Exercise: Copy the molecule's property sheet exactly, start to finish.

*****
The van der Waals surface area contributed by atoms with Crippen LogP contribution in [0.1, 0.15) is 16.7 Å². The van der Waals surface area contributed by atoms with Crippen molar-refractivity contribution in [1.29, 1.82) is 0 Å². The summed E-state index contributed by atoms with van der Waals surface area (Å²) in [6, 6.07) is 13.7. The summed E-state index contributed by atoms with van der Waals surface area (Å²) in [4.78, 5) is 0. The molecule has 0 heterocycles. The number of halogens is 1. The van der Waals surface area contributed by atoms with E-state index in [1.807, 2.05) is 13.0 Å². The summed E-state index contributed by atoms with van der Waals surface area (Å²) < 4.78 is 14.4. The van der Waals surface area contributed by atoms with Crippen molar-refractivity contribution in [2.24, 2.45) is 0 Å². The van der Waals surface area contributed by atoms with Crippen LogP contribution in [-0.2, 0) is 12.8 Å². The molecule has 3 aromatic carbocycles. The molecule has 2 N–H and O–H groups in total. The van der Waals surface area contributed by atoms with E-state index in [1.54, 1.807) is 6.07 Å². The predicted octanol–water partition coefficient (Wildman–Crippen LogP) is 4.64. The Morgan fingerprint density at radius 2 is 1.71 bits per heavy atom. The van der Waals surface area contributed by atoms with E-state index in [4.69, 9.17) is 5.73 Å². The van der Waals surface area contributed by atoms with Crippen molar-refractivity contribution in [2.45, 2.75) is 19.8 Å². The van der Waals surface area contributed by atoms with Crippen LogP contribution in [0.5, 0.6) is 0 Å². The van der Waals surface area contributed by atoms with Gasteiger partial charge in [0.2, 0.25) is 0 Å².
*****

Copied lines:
The van der Waals surface area contributed by atoms with Crippen LogP contribution in [0.1, 0.15) is 16.7 Å². The van der Waals surface area contributed by atoms with Crippen molar-refractivity contribution in [1.29, 1.82) is 0 Å². The summed E-state index contributed by atoms with van der Waals surface area (Å²) in [6, 6.07) is 13.7. The summed E-state index contributed by atoms with van der Waals surface area (Å²) in [4.78, 5) is 0. The molecule has 0 heterocycles. The number of halogens is 1. The van der Waals surface area contributed by atoms with E-state index in [1.807, 2.05) is 13.0 Å². The summed E-state index contributed by atoms with van der Waals surface area (Å²) < 4.78 is 14.4. The van der Waals surface area contributed by atoms with Crippen molar-refractivity contribution in [2.24, 2.45) is 0 Å². The van der Waals surface area contributed by atoms with Crippen LogP contribution in [-0.2, 0) is 12.8 Å². The molecule has 3 aromatic carbocycles. The molecule has 2 N–H and O–H groups in total. The van der Waals surface area contributed by atoms with E-state index in [1.54, 1.807) is 6.07 Å². The predicted octanol–water partition coefficient (Wildman–Crippen LogP) is 4.64. The Morgan fingerprint density at radius 2 is 1.71 bits per heavy atom. The van der Waals surface area contributed by atoms with E-state index in [4.69, 9.17) is 5.73 Å². The van der Waals surface area contributed by atoms with Crippen molar-refractivity contribution in [2.45, 2.75) is 19.8 Å². The van der Waals surface area contributed by atoms with Crippen LogP contribution in [0.5, 0.6) is 0 Å². The van der Waals surface area contributed by atoms with Gasteiger partial charge in [0.2, 0.25) is 0 Å².